Recently, while hanging out during our autistic son Nat’s music lesson (he is a singer in a band), my husband and I were asked kindly to sit outside. The instructor—rightly so—wanted to keep the room uncrowded because of the flu and COVID season. I realized, though, that now I would no longer have firsthand knowledge of how Nat was doing there.
This keeps happening. In the last few months, my autistic son Nat’s independence has taken a giant leap forward. It may be that he was doing that long before now, but in recent months, I have become more aware that he is indeed moving away from depending on us. The closed music class was just the latest in a string of similar episodes. But oddly enough, it was a very old education tool of ours—Nat’s calendar—that showed me definitively that Nat was indeed emerging.
The calendar has long been a source of information and comfort for Nat. My husband Ned likes to tell the story of driving Nat to school when Nat—who said very little back then—suddenly burst out with, “School, school, school, school, school, no school, no school.” After a moment, my husband realized what this charming recitation meant: Nat understood the concept of the seven-day week.
After that, we were able to expand Nat’s world more than ever before. We could now explain to him how long it would be until a given event took place and how long it would last. And, as we first discovered back then, we learned that we could use this new bit of knowledge and take him forward to related but newer concepts.
We did not know the term for this back then, but I now understand this to be “scaffolding,” in which we build the foundations of one concept to the point that we could then link it to a similar concept and thus help him connect more dots in his universe. I realized I could now say, for example, “This coming weekend is different. It will be ‘no school, no school, no school,’” and thus I would be introducing the notion of the three-day weekend. This new awareness must have been supremely satisfying to Nat; he has always loved certainty, yes-or-no, black-and-white. The predictability of the world gave him great comfort, especially when he had struggled so long as a toddler to understand the flow of things around him.
The weekly school calendar morphed into a monthly calendar for many years. Eventually, that evolved into the two-week schedule we use now. While Nat lived with us during the COVID-19 pandemic, we found that this format enabled us to list more happenings on each day and help give him a sense of having full days. Things as small as “bake with Mom” or “walk with Dad” could now become events to look forward to during a time when very little was actually happening. The two-week calendar now gave Nat a sense of purpose.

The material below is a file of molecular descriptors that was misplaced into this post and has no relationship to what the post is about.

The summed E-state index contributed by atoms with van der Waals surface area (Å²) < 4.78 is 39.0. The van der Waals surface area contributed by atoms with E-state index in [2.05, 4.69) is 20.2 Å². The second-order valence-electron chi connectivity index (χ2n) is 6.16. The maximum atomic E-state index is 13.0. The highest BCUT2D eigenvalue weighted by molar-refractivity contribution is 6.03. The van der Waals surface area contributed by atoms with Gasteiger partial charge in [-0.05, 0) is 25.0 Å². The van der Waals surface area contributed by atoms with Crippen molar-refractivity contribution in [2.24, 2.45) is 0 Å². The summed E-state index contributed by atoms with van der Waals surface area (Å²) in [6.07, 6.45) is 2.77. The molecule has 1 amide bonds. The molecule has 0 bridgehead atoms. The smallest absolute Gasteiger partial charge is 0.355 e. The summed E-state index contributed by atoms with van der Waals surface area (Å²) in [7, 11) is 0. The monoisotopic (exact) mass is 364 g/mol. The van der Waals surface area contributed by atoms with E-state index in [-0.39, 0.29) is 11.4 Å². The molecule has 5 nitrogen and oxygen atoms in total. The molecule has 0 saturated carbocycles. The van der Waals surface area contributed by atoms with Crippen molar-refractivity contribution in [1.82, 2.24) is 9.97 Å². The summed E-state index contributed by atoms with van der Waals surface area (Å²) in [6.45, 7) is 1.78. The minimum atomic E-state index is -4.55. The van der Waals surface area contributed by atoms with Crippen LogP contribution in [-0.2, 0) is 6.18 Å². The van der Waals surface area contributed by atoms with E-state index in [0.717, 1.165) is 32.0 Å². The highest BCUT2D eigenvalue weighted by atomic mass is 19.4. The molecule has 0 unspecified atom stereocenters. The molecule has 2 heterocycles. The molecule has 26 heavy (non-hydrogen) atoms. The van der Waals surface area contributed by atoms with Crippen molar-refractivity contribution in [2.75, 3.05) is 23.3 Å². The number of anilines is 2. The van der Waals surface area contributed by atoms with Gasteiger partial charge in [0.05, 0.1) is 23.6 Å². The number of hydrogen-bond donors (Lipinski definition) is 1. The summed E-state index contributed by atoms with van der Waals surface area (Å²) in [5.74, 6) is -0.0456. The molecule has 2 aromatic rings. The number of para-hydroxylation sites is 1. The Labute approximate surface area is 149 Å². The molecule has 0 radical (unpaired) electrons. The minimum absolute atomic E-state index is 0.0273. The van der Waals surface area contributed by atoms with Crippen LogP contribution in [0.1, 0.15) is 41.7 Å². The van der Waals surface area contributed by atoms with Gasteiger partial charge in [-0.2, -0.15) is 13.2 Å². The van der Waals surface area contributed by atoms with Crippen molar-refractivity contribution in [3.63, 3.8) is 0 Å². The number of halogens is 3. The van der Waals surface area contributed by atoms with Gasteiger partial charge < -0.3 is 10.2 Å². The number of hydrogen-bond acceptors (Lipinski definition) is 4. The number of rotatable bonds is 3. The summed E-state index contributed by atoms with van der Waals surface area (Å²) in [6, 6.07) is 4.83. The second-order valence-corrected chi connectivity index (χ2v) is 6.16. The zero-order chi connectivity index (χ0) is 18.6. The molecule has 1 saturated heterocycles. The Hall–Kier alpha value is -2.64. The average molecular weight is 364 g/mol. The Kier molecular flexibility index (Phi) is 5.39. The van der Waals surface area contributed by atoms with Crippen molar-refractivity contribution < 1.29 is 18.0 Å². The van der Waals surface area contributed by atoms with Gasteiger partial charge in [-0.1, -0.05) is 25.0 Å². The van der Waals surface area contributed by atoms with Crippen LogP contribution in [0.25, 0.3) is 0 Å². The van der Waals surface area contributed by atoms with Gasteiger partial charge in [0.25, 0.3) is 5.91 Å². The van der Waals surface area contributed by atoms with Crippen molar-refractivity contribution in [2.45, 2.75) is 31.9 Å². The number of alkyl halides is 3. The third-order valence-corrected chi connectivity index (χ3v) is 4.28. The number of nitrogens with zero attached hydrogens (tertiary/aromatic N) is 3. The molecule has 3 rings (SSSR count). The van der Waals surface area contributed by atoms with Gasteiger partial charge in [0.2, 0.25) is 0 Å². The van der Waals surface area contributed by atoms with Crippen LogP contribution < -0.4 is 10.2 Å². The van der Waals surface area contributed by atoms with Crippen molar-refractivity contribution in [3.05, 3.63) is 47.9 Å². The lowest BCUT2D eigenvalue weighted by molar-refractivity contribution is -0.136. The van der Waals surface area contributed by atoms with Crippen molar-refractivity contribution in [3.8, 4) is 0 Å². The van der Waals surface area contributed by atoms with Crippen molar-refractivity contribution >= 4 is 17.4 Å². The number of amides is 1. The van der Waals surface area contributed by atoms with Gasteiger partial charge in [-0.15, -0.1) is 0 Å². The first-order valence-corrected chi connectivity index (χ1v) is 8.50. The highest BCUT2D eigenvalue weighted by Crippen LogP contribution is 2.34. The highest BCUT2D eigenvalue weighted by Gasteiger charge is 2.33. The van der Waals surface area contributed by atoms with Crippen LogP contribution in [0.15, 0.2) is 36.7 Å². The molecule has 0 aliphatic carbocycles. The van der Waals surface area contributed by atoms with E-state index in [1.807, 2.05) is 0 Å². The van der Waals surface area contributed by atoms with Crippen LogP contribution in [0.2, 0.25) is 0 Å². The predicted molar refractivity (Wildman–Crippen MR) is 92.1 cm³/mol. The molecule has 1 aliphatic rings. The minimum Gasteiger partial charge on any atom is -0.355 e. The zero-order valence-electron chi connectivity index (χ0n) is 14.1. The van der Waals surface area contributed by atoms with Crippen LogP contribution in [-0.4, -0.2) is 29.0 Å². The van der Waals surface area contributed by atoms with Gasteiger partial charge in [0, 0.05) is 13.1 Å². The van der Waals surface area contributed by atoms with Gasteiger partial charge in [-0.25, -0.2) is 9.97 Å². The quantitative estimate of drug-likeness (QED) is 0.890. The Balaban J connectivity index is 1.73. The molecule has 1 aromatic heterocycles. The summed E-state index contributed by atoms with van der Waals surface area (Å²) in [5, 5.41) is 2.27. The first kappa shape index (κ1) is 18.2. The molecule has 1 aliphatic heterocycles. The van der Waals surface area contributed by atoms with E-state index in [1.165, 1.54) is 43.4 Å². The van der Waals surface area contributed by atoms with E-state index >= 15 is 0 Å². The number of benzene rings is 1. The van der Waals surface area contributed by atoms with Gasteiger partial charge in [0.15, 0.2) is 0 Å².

But a few months ago, after we returned Nat to his group home after his usual weekend home visit, we learned that Nat had become very upset that night. He had learned that he had missed out on going to the movies with his housemates because he’d been at home with us. It occurred to me that perhaps the schedule was getting in the way of Nat making choices. I had the epiphany that the way my husband and I would write up Nat’s biweekly calendar and then present it to him was making it impossible for Nat to choose between coming home for the weekend or staying at the group home.
I had always assumed Nat would prefer to be home on the weekends. Since he was 18 and had begun living in group homes, I had believed that he was merely OK with residential living but that here with me was his real home. I think this was the case for some time, but when the pandemic ended, Nat’s perspective had definitely changed. And I had not seen it because I had enjoyed having him here with me full-time during COVID.
My husband saw this as well and began making two versions of the two-week schedule: one where Nat came home for the weekend and one where he stayed at the group home. He would tell Nat that he must choose himself. As we usually do with each slightly new concept, we repeated the choices many times to him and also reversed the order so that we could be certain he understood that this was indeed his decision to make.
Almost immediately, Nat chose not to come home. Every single time. I was stunned, and even with the evidence of his preference, I did not believe it. I could not let go of the idea that I was no longer his primary source of comfort, the center of his universe. It may have been this way for a long time, but I was not ready for it. But now, with the two-calendar choices, I see the truth. Even though Nat has shown in other ways how much he loves his group home, I was not able to take that in because, deep down, I never thought this level of independence would happen.
But this is exactly what should be happening. All human beings must achieve their independence to whatever degree possible and take their place in the world as adults. Nat’s two younger brothers moved away. Why not Nat?
Because, in Nat’s case, independence is muddier. He still requires supervision 24/7, and so by coming home less frequently, I have to leave it to others to ensure his safety and happiness. Being kicked out of his music rehearsals is yet one more way that I will not be able to oversee what happens to him. I have to become satisfied with only a fuzzy knowledge of his days, and I have to let my mind wander away from certainty, from constantly checking in with myself about whether Nat was OK or not. There is a silence I am getting used to, a quiet in my soul that is strange but beautiful. I realize that I am perhaps becoming me, a being not in relation to anyone else.
At 61, I’m becoming independent, and I am learning how to do it from Nat.
This content was originally published here.